Last Updated on May 8, 2015, by eNotes Editorial. Word Count: 1006
The twenty-year-old Bertolt Brecht began writing Baal in 1918 as a response to Hanns Johst’s drama Der Einsame: Ein Menschenuntergang (1917; the lonely one: a human decline), an expressionist work about the nineteenth century poet Christian Dietrich Grabbe. Brecht had seen a production of Johst’s play and discussed it in a seminar led by Arthur Kutschler at Ludwig Maximilian University in Munich, Germany. Brecht despised the play for its idealism—the notion that artists are different from other people—and for its sentimentality. He set out to write an antithetical play, using as his models for the protagonist the fifteenth century French poet François Villon, German expressionist balladeer and playwright Frank Wedekind, and Brecht’s own bohemian experiences.
Suggestions of the relationship between the French poets Paul Verlaine and Arthur Rimbaud also appear in the play. Brecht’s first draft, written in 1918, closely follows the structure and episodes of Johst’s play; later drafts move away from his antimodel, de-emphasizing Johst’s influence.
As Brecht’s first mature play (he had written a short play during his school years), Baal is “indispensable reading for anyone who would understand Brecht’s development,” according to critic Ronald Speirs. The play is a heady brew of disparate influences and impulses that continued to be played out in many guises throughout Brecht’s career. The tension of the play is dialectical: Decay is linked to existence, destruction to productive energy, and Eros to Thanatos. Brecht allows no triumphant rebirth or transcendence.
The paganism implied in the protagonist’s name is not simply a reflection of a naïve and innocent longing to return to nature. Baal is the Semitic-Phoenician fertility god, associated with storms and the figure of the bull. His attraction for Brecht, no doubt, in part derives from the knowledge that in the Judeo-Christian tradition, Baal is the embodiment of evil. Brecht’s character has strong associations also with philosopher Friedrich Nietzsche’s Dionysian principle and with Wedekind’s neopagan, antiheroine Lulu.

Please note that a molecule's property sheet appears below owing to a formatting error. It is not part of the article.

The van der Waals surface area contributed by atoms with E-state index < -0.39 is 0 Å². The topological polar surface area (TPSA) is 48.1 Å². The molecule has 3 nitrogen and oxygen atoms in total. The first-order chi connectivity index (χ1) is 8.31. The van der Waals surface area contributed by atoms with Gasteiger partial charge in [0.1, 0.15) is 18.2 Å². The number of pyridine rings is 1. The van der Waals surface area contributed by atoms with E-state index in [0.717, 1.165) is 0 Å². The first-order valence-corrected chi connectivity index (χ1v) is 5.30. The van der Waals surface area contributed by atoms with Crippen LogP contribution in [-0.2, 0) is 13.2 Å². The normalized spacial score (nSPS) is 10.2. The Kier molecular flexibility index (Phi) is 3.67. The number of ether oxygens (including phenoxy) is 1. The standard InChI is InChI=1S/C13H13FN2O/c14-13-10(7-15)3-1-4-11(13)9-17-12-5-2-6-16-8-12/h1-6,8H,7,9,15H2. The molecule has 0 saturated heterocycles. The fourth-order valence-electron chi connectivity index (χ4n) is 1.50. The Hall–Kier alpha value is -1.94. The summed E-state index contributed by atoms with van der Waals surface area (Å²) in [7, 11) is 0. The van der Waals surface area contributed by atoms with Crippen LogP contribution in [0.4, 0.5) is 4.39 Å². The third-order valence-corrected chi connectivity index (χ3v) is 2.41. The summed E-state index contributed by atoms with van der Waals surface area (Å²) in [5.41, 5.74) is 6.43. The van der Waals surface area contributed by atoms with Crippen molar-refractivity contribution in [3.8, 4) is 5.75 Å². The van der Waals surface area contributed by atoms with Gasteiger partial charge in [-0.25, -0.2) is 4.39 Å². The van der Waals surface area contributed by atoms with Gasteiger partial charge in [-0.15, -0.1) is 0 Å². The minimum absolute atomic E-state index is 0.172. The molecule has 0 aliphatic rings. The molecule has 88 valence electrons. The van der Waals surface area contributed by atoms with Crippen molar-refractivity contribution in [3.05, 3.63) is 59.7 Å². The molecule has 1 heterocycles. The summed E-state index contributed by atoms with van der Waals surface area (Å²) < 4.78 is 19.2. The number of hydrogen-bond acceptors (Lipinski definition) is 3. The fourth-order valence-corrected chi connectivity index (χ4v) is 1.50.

Although the action of the play takes place over many years, the essential movement is seasonal, as befits its roots in a mythic paganism. The play begins in spring with an emphasis on Baal’s erotic desires. He successively seduces Emily, Johanna, and Sophie. The friendship between Ekart and Baal ripens through the summer until the autumnal harvest is signaled by Sophie’s pregnancy. The fall’s torrential rains drive Ekart and Baal from the woods into inns and taverns inhabited by worn-out social pariahs. Death marks the winter—first Baal’s enraged murder of Ekart and then Baal’s own lonely death under the starry sky.
Baal is seduced by nature, “that girl the world, who gives herself and giggles/ If you only let her crush you with her thighs,/ Shared with Baal who loved it, orgiastic wriggles,” but he suffers no spiritual or metaphysical illusions. Nature will abandon him as easily as he abandons the lovers of which he has tired. Brecht’s vision of nature incorporates a Darwinian materialism that does not deny the inevitability of death.
In the dark womb of the earth the rotting Baal did lie.Huge as ever, calm, and pallid was the sky,Young and naked and immensely marvelousAs Baal loved it when Baal lived among us.
As an amoral child of nature, Brecht’s protagonist is lusting, romping, scratching after life, gobbling it up in great mouthfuls, all the while trying to survive in a world that is consuming and mad in itself.
Baal also belongs to the satiric tradition, contemptuous of established institutions and sanctioned morality. Baal’s lust is voracious, and his teeth are sharp. When Baal insists that one must have teeth to reach love’s ecstasy, “like biting...
(The entire section contains 1006 words.)
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